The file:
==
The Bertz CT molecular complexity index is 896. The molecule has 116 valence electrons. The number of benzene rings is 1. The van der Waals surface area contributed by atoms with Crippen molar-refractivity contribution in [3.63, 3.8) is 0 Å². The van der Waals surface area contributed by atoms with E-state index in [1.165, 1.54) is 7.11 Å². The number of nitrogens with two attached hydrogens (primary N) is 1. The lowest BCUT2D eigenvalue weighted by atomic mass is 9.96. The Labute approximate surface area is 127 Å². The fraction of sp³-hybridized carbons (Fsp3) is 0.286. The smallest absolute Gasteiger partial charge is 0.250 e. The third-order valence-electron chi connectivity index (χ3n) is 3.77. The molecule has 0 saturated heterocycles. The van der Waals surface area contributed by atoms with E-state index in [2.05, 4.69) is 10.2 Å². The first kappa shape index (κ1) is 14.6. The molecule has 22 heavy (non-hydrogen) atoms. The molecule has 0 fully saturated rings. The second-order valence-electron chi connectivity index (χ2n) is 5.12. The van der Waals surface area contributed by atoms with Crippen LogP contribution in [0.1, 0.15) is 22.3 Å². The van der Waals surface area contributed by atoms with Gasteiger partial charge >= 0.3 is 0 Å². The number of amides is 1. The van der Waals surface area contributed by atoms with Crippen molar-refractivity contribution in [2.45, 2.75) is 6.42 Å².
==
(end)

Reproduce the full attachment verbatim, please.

The Bertz CT molecular complexity index is 896. The molecule has 116 valence electrons. The number of benzene rings is 1. The van der Waals surface area contributed by atoms with Crippen molar-refractivity contribution in [3.63, 3.8) is 0 Å². The van der Waals surface area contributed by atoms with E-state index in [1.165, 1.54) is 7.11 Å². The number of nitrogens with two attached hydrogens (primary N) is 1. The lowest BCUT2D eigenvalue weighted by atomic mass is 9.96. The Labute approximate surface area is 127 Å². The fraction of sp³-hybridized carbons (Fsp3) is 0.286. The smallest absolute Gasteiger partial charge is 0.250 e. The third-order valence-electron chi connectivity index (χ3n) is 3.77. The molecule has 0 saturated heterocycles. The van der Waals surface area contributed by atoms with E-state index in [2.05, 4.69) is 10.2 Å². The first kappa shape index (κ1) is 14.6. The molecule has 22 heavy (non-hydrogen) atoms. The molecule has 0 fully saturated rings. The second-order valence-electron chi connectivity index (χ2n) is 5.12. The van der Waals surface area contributed by atoms with Crippen LogP contribution in [0.1, 0.15) is 22.3 Å². The van der Waals surface area contributed by atoms with Gasteiger partial charge >= 0.3 is 0 Å². The number of amides is 1. The van der Waals surface area contributed by atoms with Crippen molar-refractivity contribution in [2.45, 2.75) is 6.42 Å².